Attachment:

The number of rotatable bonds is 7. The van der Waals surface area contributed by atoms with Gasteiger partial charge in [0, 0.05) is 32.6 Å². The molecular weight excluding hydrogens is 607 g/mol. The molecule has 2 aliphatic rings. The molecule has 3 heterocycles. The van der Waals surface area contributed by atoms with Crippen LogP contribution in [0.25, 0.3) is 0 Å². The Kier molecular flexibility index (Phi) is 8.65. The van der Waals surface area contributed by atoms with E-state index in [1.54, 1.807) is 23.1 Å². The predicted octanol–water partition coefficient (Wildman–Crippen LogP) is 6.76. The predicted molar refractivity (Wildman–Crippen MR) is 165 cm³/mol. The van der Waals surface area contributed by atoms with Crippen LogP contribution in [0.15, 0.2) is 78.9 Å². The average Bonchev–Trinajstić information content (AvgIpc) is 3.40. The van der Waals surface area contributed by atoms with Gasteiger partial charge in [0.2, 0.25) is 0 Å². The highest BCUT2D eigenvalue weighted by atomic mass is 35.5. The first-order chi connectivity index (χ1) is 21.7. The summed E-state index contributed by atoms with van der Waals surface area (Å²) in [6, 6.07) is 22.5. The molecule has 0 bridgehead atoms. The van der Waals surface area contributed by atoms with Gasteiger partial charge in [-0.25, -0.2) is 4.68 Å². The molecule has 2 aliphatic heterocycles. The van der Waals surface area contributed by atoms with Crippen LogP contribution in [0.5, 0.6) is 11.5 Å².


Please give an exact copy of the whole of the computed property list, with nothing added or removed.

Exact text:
The number of rotatable bonds is 7. The van der Waals surface area contributed by atoms with Gasteiger partial charge in [0, 0.05) is 32.6 Å². The molecular weight excluding hydrogens is 607 g/mol. The molecule has 2 aliphatic rings. The molecule has 3 heterocycles. The van der Waals surface area contributed by atoms with Crippen LogP contribution in [0.25, 0.3) is 0 Å². The Kier molecular flexibility index (Phi) is 8.65. The van der Waals surface area contributed by atoms with E-state index in [1.54, 1.807) is 23.1 Å². The predicted octanol–water partition coefficient (Wildman–Crippen LogP) is 6.76. The predicted molar refractivity (Wildman–Crippen MR) is 165 cm³/mol. The van der Waals surface area contributed by atoms with Crippen LogP contribution in [0.15, 0.2) is 78.9 Å². The average Bonchev–Trinajstić information content (AvgIpc) is 3.40. The van der Waals surface area contributed by atoms with Gasteiger partial charge in [0.2, 0.25) is 0 Å². The highest BCUT2D eigenvalue weighted by atomic mass is 35.5. The first-order chi connectivity index (χ1) is 21.7. The summed E-state index contributed by atoms with van der Waals surface area (Å²) in [6, 6.07) is 22.5. The molecule has 0 bridgehead atoms. The van der Waals surface area contributed by atoms with Gasteiger partial charge in [-0.25, -0.2) is 4.68 Å². The molecule has 2 aliphatic heterocycles. The van der Waals surface area contributed by atoms with Crippen LogP contribution in [0.5, 0.6) is 11.5 Å².